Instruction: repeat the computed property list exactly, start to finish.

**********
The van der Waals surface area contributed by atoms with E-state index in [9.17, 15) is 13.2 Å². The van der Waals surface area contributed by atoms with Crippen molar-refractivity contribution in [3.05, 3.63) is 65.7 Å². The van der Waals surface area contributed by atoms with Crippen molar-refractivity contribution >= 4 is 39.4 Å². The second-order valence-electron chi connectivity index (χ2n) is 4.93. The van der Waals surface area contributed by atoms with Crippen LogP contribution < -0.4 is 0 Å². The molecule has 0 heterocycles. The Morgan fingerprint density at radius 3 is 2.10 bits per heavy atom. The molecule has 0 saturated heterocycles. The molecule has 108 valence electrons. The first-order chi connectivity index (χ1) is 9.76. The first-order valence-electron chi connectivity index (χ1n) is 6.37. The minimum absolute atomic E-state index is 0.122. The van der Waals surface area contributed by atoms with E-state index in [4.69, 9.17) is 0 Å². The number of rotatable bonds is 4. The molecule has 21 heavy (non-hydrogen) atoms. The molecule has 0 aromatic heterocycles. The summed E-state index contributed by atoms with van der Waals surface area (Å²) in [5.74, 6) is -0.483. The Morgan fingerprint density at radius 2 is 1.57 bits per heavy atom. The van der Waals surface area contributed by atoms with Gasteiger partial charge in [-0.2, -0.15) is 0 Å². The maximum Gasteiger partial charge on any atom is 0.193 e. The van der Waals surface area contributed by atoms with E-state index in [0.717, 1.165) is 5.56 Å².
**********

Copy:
The van der Waals surface area contributed by atoms with E-state index in [9.17, 15) is 13.2 Å². The van der Waals surface area contributed by atoms with Crippen molar-refractivity contribution in [3.05, 3.63) is 65.7 Å². The van der Waals surface area contributed by atoms with Crippen molar-refractivity contribution >= 4 is 39.4 Å². The second-order valence-electron chi connectivity index (χ2n) is 4.93. The van der Waals surface area contributed by atoms with Crippen LogP contribution < -0.4 is 0 Å². The molecule has 0 heterocycles. The Morgan fingerprint density at radius 3 is 2.10 bits per heavy atom. The molecule has 0 saturated heterocycles. The molecule has 108 valence electrons. The first-order chi connectivity index (χ1) is 9.76. The first-order valence-electron chi connectivity index (χ1n) is 6.37. The minimum absolute atomic E-state index is 0.122. The van der Waals surface area contributed by atoms with E-state index in [4.69, 9.17) is 0 Å². The number of rotatable bonds is 4. The molecule has 21 heavy (non-hydrogen) atoms. The molecule has 0 aromatic heterocycles. The summed E-state index contributed by atoms with van der Waals surface area (Å²) in [5.74, 6) is -0.483. The Morgan fingerprint density at radius 2 is 1.57 bits per heavy atom. The van der Waals surface area contributed by atoms with Gasteiger partial charge in [-0.2, -0.15) is 0 Å². The maximum Gasteiger partial charge on any atom is 0.193 e. The van der Waals surface area contributed by atoms with E-state index in [0.717, 1.165) is 5.56 Å².